NEWS AND ISSUES
Testimony by New York State Senator Thomas K. Duane Before the New York City Planning Commission Regarding The St. Vincent's Hospital Redevelopment Proposal
December 8, 2009
My name is Thomas K. Duane and I represent New York Statefs 29th Senate District, in which St. Vincentfs Hospital Manhattan (gSt. Vincentfsh) is located. Thank you for the opportunity to present my comments on the Draft Scope of Work to prepare a Draft Environmental Impact Statement (DEIS) for the St. Vincentfs Hospital Manhattan – New Acute Care Hospital and Emergency Department and Residential Development Project (gthe projecth) before the New York City Planning Commission today.
The project includes the development of a new acute care hospital and emergency department in place of the current OfToole Building on the west side of Seventh Avenue, the construction of a new residential tower on the east side of Seventh Avenue, along with new townhouses on W. 11th Street and the conversion from commercial to residential of existing buildings east of Seventh Avenue. The large scale of this redevelopment proposal obviously generates many questions and concerns regarding the short- and long-term consequences of its implementation, which the eventual Environmental Impact Statement needs to fully address. I would like to outline some of the areas I believe warrant further study beyond that described in the Draft Scope of Work with the goal being that this environmental review process will allay the reasons for the apprehension that I, other elected officials and the community share.
To begin with, I was very troubled that the Draft Scope of Work finds that gdetailed quantified traffic and parking analyses will not be required.h I, local residents and Manhattan Community Board 2 (CB2) are too well aware that small changes to traffic patterns can have huge impacts on our neighborhood, especially given the small, irregularly angled street crossings characteristic of Greenwich Village. The proposed project includes the addition of 250 parking spaces and substantial changes in ambulance and ambulette entrances, all of which will have a significant impact on traffic patterns in the area and should be studied extensively.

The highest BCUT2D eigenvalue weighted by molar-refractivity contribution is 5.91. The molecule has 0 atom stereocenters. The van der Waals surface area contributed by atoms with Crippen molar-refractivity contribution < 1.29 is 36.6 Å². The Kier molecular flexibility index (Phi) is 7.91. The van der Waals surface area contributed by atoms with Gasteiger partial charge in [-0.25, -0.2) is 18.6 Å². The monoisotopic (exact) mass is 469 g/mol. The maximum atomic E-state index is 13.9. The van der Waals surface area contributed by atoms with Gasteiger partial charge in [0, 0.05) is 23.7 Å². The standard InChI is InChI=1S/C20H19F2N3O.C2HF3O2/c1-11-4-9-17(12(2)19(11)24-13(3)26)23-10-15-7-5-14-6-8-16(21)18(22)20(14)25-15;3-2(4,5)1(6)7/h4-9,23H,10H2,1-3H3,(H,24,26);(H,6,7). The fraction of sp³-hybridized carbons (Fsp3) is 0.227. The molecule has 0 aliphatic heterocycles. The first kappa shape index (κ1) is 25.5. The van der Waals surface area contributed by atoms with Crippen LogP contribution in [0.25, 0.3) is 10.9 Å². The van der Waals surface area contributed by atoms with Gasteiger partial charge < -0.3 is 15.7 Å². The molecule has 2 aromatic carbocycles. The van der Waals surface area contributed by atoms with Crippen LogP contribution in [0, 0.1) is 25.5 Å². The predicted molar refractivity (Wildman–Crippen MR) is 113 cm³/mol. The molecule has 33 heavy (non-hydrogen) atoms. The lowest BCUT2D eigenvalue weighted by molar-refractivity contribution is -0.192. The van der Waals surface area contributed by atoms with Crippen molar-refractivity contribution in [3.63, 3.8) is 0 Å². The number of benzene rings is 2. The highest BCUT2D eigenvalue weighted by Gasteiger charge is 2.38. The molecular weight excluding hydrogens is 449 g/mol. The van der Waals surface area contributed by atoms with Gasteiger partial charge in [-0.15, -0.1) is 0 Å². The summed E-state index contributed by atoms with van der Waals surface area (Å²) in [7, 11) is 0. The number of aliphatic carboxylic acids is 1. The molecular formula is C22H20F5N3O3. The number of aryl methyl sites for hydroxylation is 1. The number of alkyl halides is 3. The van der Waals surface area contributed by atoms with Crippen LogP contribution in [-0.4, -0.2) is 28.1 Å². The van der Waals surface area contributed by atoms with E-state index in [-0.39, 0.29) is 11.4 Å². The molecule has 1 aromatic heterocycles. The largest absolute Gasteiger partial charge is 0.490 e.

Additionally, the text amendments allowing for a reduction in size and a change in the open space ratios of large-scale developments will apply to all of CB2. The DEIS must study whether these changes will affect any other large-scale development in CB2 and analyze the potential impact of these changes. Another concern that should be addressed is that the map amendments allow for more floor area than needed for this proposal, and would allow for an even greater scale if at some point residential uses are replaced with commercial or community facility uses. It is very important that the DEIS include an analysis of the maximum density allowed under these map amendments and the potential adverse impacts at this site and other potential development sites.
This large scale redevelopment proposal will obviously result in significant changes to shadowing in the surrounding area. While a detailed shadow analysis is required for sun-sensitive landscapes, historic resources and open space, I request that a detailed analysis also be completed for all sites potentially shadowed by this project.
There are also many construction concerns that I believe can be mitigated with thoughtful planning. As you are well aware, this project resides in the Greenwich Village Historic District and contains and abuts multiple historically significant buildings. The DEIS should detail how these structures will be monitored and protected during construction. It should also include detailed analyses of street closures and the length of construction stages as well as the need for safe asbestos removal and proactive rodent abatement. It is critical that the DEIS address how this project may overlap with the proposed Metropolitan Transportation Authorityfs Emergency Ventilation Facility construction at 61 Greenwich Avenue.
St. Vincentfs has shown leadership in providing services to marginalized populations but unfortunately this project requires the relocation of outpatient community services. As a way to mitigate lost services to the immediate area and the adverse impact on the neighborhoodfs character, the DEIS should study the inclusion of significant special needs and low to moderate income housing in at least one of the Rudin residential buildings. I look forward to continued conversations with St. Vincentfs and the Rudin family about the financial feasibility, government and neighborhood will, and appropriate space to address this crucial issue.
Additional community facilities that will be affected by this proposal include public schools. The Draft Scope of Work estimates that the new residential units will add 107 elementary and middle school children to the neighborhood. I appreciate that the Rudin family has proactively addressed this strain on our already overcrowded schools in School District 2 by facilitating an agreement between the NYC School Construction Authority and the Foundling Hospital well over a year ago to create a much-needed elementary school.
Thank you for allowing me this opportunity to comment on the Draft Scope. I appreciate your consideration of my concerns and suggestions as this project moves forward.